Hiring Bias: Why Your Recruitment Practices May Be Unfair and How Algorithms Can Help
Machine learning and algorithms have the potential to completely change the hiring industry and help to eliminate the rampant issues around bias, but we believe the human element will remain an essential part of the equation. Humans will still need to apply the emotional, intuitive functions that machines will never be able to learn while machines can process data at volumes and speeds our brains never could. In this situation, man and machine are truly more than the sum of their parts. Check out this piece from GetApp Lab, a Gartner company, on how biases take shape and how Riviera, and other companies, are leading the charge to improve recruitment practices with data science.
(GetApp Lab) Hiring Bias: Why Your Recruitment Practices May Be Unfair and How Algorithms Can Help
US companies have a diversity problem. Only 14 percent of CIOs are female. At Microsoft, the representation of female employees even declined by 1 percent in 2016, despite the company’s diversity program. Meanwhile, only 2 percent of tech executives are black and 3 percent are Latino.
The question is, how much of this can be traced back to a (conscious or unconscious) hiring bias in companies’ recruitment processes?
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Wired - Full-Stack Business Is the Future of Recruiting
There's a reason companies like Uber and Airbnb have multi-billion dollar valuations. Full-stack businesses are leading the market these days. They're tough to get right, because you need to get both the software and the people side just right. But once you can provide the full solution to the end user, you can grab the entire economic benefit of every transaction while best serving your customers. This is exactly the direction recruiting needs to be headed in the future. Rivi co-founder Ali Behnam gives the full story on Wired's Innovation Insights.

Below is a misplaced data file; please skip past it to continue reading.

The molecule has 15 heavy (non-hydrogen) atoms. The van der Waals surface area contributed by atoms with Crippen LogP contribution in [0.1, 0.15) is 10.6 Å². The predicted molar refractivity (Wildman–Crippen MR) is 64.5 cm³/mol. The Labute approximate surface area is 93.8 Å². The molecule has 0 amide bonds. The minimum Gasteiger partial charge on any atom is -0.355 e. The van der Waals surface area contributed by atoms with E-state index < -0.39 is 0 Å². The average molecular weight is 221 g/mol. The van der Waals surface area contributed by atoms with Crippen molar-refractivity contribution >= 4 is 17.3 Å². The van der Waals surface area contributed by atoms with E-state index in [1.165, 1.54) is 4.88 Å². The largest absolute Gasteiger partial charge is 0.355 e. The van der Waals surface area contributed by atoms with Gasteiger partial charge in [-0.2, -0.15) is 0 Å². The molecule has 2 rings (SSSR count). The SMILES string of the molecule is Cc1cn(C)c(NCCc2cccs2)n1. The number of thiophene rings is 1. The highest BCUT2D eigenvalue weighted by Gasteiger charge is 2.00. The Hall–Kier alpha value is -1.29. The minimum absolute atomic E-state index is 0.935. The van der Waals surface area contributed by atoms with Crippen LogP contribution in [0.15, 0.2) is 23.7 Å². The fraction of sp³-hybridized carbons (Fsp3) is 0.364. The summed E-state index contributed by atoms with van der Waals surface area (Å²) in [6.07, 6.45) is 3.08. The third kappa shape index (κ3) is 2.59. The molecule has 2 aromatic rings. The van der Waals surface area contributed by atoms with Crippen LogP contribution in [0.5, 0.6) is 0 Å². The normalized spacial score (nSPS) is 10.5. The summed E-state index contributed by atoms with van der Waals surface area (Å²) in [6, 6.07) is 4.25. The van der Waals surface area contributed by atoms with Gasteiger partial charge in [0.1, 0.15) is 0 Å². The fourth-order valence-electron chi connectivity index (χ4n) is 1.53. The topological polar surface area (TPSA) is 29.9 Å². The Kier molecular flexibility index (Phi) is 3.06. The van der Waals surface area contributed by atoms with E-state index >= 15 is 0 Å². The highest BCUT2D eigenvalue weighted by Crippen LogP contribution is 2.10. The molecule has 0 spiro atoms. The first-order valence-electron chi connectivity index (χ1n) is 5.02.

(Wired) - Full-Stack Business Is the Future of Recruiting
Nest, Netflix, Airbnb. I bet you’ve heard of those. And often. Full stack startups are all the rage these days. In fact, A16Z is on record with identifying the Full Stack Startup, cryptocurrency and transformation of the data center as the three areas that have the potential to create some of biggest disrupters and winners in tech industry.
For those who are unfamiliar, a full stack business is a technology-enabled product or service that directly provides the full solution to the end customer unlike other technology startups that sell their product or service as a technology for internal use typically to the CIO. A full stack business doesn’t charge for the use of the software.
Instead, they charge for the transaction (booking a room in the case of Airbnb) and can grab the full economic benefit of the service. They are the hardest services to get right given you need to get the software and people side right, but if you get it right, they are the hardest business to replicate based on all the interlocking aspects of the business.
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